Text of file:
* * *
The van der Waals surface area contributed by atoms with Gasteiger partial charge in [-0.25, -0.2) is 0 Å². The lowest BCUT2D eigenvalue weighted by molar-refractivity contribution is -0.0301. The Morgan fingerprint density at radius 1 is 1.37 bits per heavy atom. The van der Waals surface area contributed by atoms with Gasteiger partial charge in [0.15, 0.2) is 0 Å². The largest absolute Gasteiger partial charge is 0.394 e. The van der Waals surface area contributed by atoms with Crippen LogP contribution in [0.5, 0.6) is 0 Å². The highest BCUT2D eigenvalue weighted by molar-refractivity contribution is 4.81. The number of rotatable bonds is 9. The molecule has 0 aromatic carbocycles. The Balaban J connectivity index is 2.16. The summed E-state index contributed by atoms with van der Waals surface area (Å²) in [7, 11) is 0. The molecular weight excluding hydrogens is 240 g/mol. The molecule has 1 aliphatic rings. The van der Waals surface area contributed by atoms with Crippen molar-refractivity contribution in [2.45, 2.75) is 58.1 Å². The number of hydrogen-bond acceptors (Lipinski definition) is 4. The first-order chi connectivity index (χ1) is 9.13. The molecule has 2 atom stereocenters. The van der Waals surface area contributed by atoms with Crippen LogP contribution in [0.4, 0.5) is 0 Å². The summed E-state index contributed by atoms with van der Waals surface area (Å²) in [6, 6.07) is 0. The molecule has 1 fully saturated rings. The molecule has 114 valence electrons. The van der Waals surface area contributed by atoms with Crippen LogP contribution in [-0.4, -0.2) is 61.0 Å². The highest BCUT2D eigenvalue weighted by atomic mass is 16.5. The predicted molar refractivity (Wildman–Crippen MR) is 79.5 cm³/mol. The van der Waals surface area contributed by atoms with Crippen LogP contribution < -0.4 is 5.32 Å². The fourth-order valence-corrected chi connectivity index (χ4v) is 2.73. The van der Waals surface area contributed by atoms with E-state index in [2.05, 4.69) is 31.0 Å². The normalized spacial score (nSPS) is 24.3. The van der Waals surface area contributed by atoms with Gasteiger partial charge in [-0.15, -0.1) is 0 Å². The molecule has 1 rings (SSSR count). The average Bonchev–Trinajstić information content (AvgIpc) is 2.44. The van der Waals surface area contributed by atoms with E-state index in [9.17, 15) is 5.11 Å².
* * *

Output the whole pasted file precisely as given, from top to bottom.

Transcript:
The van der Waals surface area contributed by atoms with Gasteiger partial charge in [-0.25, -0.2) is 0 Å². The lowest BCUT2D eigenvalue weighted by molar-refractivity contribution is -0.0301. The Morgan fingerprint density at radius 1 is 1.37 bits per heavy atom. The van der Waals surface area contributed by atoms with Gasteiger partial charge in [0.15, 0.2) is 0 Å². The largest absolute Gasteiger partial charge is 0.394 e. The van der Waals surface area contributed by atoms with Crippen LogP contribution in [0.5, 0.6) is 0 Å². The highest BCUT2D eigenvalue weighted by molar-refractivity contribution is 4.81. The number of rotatable bonds is 9. The molecule has 0 aromatic carbocycles. The Balaban J connectivity index is 2.16. The summed E-state index contributed by atoms with van der Waals surface area (Å²) in [7, 11) is 0. The molecular weight excluding hydrogens is 240 g/mol. The molecule has 1 aliphatic rings. The van der Waals surface area contributed by atoms with Crippen molar-refractivity contribution in [2.45, 2.75) is 58.1 Å². The number of hydrogen-bond acceptors (Lipinski definition) is 4. The first-order chi connectivity index (χ1) is 9.13. The molecule has 2 atom stereocenters. The van der Waals surface area contributed by atoms with Crippen LogP contribution in [0.4, 0.5) is 0 Å². The summed E-state index contributed by atoms with van der Waals surface area (Å²) in [6, 6.07) is 0. The molecule has 1 fully saturated rings. The molecule has 114 valence electrons. The van der Waals surface area contributed by atoms with Crippen LogP contribution in [-0.4, -0.2) is 61.0 Å². The highest BCUT2D eigenvalue weighted by atomic mass is 16.5. The predicted molar refractivity (Wildman–Crippen MR) is 79.5 cm³/mol. The van der Waals surface area contributed by atoms with Crippen LogP contribution < -0.4 is 5.32 Å². The fourth-order valence-corrected chi connectivity index (χ4v) is 2.73. The van der Waals surface area contributed by atoms with E-state index in [2.05, 4.69) is 31.0 Å². The normalized spacial score (nSPS) is 24.3. The van der Waals surface area contributed by atoms with Gasteiger partial charge in [-0.15, -0.1) is 0 Å². The molecule has 1 rings (SSSR count). The average Bonchev–Trinajstić information content (AvgIpc) is 2.44. The van der Waals surface area contributed by atoms with E-state index in [9.17, 15) is 5.11 Å².